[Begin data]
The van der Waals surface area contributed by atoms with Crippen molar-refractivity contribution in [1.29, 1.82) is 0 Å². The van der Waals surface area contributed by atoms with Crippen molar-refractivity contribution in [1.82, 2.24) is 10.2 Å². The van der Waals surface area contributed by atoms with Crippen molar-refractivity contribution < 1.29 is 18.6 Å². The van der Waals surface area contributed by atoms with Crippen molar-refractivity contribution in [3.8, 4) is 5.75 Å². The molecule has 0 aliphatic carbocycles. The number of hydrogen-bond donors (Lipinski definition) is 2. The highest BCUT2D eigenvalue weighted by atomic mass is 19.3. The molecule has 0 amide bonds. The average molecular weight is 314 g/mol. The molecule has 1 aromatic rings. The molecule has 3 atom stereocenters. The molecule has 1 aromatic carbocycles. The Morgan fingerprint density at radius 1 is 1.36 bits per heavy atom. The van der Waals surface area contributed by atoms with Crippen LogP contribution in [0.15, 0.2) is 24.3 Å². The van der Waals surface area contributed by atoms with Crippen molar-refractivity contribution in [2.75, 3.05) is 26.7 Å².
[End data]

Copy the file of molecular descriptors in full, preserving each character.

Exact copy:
The van der Waals surface area contributed by atoms with Crippen molar-refractivity contribution in [1.29, 1.82) is 0 Å². The van der Waals surface area contributed by atoms with Crippen molar-refractivity contribution in [1.82, 2.24) is 10.2 Å². The van der Waals surface area contributed by atoms with Crippen molar-refractivity contribution < 1.29 is 18.6 Å². The van der Waals surface area contributed by atoms with Crippen molar-refractivity contribution in [3.8, 4) is 5.75 Å². The molecule has 0 aliphatic carbocycles. The number of hydrogen-bond donors (Lipinski definition) is 2. The highest BCUT2D eigenvalue weighted by atomic mass is 19.3. The molecule has 0 amide bonds. The average molecular weight is 314 g/mol. The molecule has 1 aromatic rings. The molecule has 3 atom stereocenters. The molecule has 1 aromatic carbocycles. The Morgan fingerprint density at radius 1 is 1.36 bits per heavy atom. The van der Waals surface area contributed by atoms with Crippen LogP contribution in [0.15, 0.2) is 24.3 Å². The van der Waals surface area contributed by atoms with Crippen molar-refractivity contribution in [2.75, 3.05) is 26.7 Å².